This week’s bite size balance tip for educators is a strategy to help you when you start to experience overwhelm…
- in your work
- as an educator
- and even out in your life beyond the classroom
(Prefer to watch a video of this email? Click here. )
It can be easy to feel overwhelmed with all of the responsibilities that we have, all of the moment to moment decisions that we’re making, and all of the things that are going on during our day as educators
In the hustle bustle of those day-to-day activities, when we get into a period of overwhelm, it sometimes even feels like we’re floating above the ground, because so many things are going on, and we might feel like we’re losing our footing.
Then, that can cause a stress response in our bodies, but too often we power through whatever we’re doing, which then makes us feel less grounded. We’re moving too fast, we have so much going on and that feeling of overwhelm continues to hover around us.
When we’re in our school or in our classrooms, those times show up in that transition between classes and times when there are many students standing in front of us asking a question or needing our attention all at the same time.
We also have other things on our minds, like…
- the email that we need to respond to
- the work that we need to evaluate
- the other tasks that might be waiting on our list
And so it’s easy to feel overwhelmed and even to feel lost.
Today, I want to give you some strategies for when that starts to happen.
The strategy that I’ll share with you today, to manage the feeling of overwhelm, is the practice of mindfulness, with a focus on grounding and gravity. It’s a place where we can intentionally feel the support that’s beneath us because what can feel overwhelming, I believe, sometimes is feeling like I have to attend to all these things all at once.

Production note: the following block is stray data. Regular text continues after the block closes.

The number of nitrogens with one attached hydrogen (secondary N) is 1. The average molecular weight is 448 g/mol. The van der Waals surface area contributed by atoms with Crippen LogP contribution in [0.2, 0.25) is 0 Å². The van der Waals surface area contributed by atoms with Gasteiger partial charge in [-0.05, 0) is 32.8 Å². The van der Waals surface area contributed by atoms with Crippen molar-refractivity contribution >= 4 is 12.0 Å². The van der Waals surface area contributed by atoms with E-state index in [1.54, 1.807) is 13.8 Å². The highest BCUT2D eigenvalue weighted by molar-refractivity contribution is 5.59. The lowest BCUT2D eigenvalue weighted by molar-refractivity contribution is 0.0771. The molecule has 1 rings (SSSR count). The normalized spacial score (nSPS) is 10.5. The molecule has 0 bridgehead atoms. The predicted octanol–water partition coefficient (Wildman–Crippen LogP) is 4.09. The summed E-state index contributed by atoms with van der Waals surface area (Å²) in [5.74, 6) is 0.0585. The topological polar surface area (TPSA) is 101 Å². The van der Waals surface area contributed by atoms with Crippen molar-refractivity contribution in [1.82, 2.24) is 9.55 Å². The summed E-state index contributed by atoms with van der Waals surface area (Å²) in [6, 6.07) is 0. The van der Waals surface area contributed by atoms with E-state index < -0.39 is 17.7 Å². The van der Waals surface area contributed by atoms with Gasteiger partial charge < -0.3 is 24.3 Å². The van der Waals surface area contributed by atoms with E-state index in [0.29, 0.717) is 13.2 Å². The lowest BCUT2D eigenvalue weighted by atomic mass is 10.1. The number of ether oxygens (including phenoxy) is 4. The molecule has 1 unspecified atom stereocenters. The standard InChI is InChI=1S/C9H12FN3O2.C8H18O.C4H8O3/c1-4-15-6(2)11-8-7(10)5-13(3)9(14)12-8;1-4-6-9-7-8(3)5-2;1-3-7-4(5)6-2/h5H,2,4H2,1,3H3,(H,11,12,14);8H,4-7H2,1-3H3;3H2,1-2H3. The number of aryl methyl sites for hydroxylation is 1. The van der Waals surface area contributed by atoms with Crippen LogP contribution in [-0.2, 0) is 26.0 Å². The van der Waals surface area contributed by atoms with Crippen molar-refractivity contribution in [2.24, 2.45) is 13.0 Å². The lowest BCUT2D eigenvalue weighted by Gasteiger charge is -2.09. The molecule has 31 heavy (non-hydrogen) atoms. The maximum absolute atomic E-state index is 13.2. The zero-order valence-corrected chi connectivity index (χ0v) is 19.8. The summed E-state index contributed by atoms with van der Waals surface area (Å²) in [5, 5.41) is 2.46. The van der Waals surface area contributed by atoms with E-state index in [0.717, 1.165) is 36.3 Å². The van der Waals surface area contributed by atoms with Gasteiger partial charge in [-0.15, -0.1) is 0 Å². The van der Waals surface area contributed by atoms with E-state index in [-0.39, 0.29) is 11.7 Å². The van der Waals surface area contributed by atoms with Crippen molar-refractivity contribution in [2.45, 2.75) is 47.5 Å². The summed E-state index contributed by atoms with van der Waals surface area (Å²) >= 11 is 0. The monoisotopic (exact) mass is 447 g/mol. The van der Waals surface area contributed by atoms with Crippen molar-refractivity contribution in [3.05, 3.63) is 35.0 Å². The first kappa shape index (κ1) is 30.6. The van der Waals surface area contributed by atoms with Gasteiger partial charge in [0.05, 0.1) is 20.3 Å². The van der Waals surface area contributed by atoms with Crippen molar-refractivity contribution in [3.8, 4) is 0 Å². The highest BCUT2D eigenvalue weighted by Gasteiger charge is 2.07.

And it can feel like we’re alone sometimes. Right?
Knowing that there’s support in many, many different ways, including just the floor beneath us and feeling held and feeling safe, with the support of others around us can be super helpful.
So, first remember to take that pause.
Then when it feels like all the tasks that you’re responsible for are pulling you up off the ground, remember to feel your feet on the floor. Feel your sitting bones in your chair. Take a moment to ground yourself, be present, and take a slow, full breath in and a slow, full breath out.
Because the reality is… wherever we are and whatever is needed in that moment – if it’s a student who’s asking a question, if it’s an email that we need to send, if it’s some work that we have to attend to, evaluating student work and giving feedback or planning our lessons for the time ahead…
It can all wait for the time that it takes to take those few slow, deep breaths and notice our connection to the support beneath us and all around us.
That is the first response that can help you to ground.
You can then respond calmly to whatever is in front of you when you allow yourself to make those quick connections.
Practice this throughout this week.
In your day-to-day life, feel your feet on the ground. Feel all the places that you’re connected to a chair that you’re sitting in. And whenever a stressful situation arises, always come back to the idea of grounding and gravity.
Because when you feel that connection, then you can know that you’re supported.
You can know that support is beneath you.
With the foundation of the building that you’re in, and know that you’re held there.
Know that you have the support of your friends, your family and your colleagues all around you.
I’ve shared a short practice to guide you in feeling more grounded. It starts at the 7:25 minute mark in this LIVE Instagram video.
Take moments like these to practice a little bit of mindfulness every day and eventually, it will become your natural response when life goes awry.
Also remember, doing these practices doesn’t guarantee that you’ll always remember every single time to take that pause. But the awareness will be there.
Remember that that definition of mindfulness is awareness, being aware of the present moment in a curious and open way.
So as we continue to build the skills of awareness through practicing, then we’ll be better able to be aware in our lives and know when we need to stop and pause.
LISTEN TO THE GUIDED PRACTICE HERE
This week, I invite you to take every opportunity that you can to practice the PAUSE.
Remember to feel the gravity and to ground down. Put your feet on the floor when life gets hectic and come back to that feeling of grounding. Take a full deep breath. pause and remember that you’re supported.
Reach out with any questions and I look forward to connecting with you again soon.